Oettinger will be a sophomore at Boston University this season.
Riley Tufte, left wing (1st round/2016): Tufte recorded four points (two goals, two assists) in six games for the USA. He played both left and right wing and saw some power play time. He was a net front guy, battled for pucks along the boards and created a few good chances.
"He was a little bit mixed. Sometimes he did well and sometimes he faded into the background a little bit," Pronman said. "He was better than last year. He's been trending in a positive direction the last year, year-and-a-half. I think you saw that he skates well for a big guy, he's strong on the puck, wins some battles. His skill level didn't look dynamic to me, didn't break through creating scoring chances, but he was useful at times in terms of a scoring role."
Tufte got a look at the USA's World Juniors evaluation camp a year ago but broke his wrist in one of the games. That led to him missing some time and getting off to a slow start in his freshman season at Minnesota Duluth. As a result, he wasn't in the mix for the 2017 World Juniors. He's a strong candidate for the 2018 USA team.
"I think he is going to need to have a good second season at Duluth to put himself in the conversation to play an important role on the team," Pronman said. "I think if you ask around, people say he is going to make it but I don't think he is going to be in their top six."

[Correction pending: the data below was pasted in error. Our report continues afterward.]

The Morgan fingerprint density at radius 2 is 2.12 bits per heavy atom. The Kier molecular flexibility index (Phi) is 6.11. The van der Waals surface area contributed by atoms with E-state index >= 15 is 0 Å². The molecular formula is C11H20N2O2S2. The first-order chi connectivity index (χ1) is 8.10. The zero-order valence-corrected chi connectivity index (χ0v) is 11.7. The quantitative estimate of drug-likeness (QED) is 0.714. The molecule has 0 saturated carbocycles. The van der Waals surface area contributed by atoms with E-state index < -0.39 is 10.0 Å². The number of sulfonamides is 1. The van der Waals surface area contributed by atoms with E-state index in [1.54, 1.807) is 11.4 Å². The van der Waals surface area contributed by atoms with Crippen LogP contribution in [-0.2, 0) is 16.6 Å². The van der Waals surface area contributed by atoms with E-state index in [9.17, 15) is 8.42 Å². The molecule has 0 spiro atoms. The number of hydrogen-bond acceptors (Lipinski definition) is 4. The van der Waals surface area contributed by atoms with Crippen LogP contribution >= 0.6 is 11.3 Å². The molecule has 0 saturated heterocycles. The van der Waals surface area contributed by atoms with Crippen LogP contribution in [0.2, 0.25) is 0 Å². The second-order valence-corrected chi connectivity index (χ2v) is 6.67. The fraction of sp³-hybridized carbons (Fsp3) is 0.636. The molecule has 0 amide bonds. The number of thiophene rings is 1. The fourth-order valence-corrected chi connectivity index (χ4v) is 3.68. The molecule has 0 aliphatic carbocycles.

Tufte will be a sophomore at Minnesota Duluth this season.
Jason Robertson, right wing (2nd round/2017): Robertson played in three games and scored one goal and had nine shots on goal for the USA. He was quiet in his first game but looked better in the next two, showing some good offensive instincts and a good shot. Robertson was among a group of players cut from the USA roster five days into the camp.
"I think you saw that there is potential there. He has really good hands for a big guy, a really good shot. He's a guy who generates things," said Pronman. "He's just going to need time. His skating isn't very good, and once that area comes along, he has the potential to become a real prospect."
Robertson is a long shot to make the USA World Juniors roster. He was one of the younger players on the roster at last week's camp, and the USA has a deep, talented group of forwards.
"He's really not a defensive guy, he's a scorer. There are just so many talented forwards on this team it just came down to a matter of numbers and him being a [younger player]," said Pronman. "That's why you saw Oliver Wahlstrom (2018 draft eligible), Grant Mismash (Nashville 2017 2nd round pick) get cut. All of them are good players, including Robertson. He just wasn't ready for this year's team."
Robertson is expected to play in juniors with Kingston of the Ontario Hockey League this season.
Dallas defense prospect Miro Heiskanen (first round/2017) did not take part in the World Junior Summer Showcase for Finland. He is considered to be a lock for Finland's World Junior team.
This story was not subject to approval of the National Hockey League or Dallas Stars Hockey Club. Mark Stepneski is an independent writer whose posts on DallasStars.com reflect his own opinions and do not represent official statements from the Dallas Stars. You can follow Mark on Twitter @StarsInsideEdge.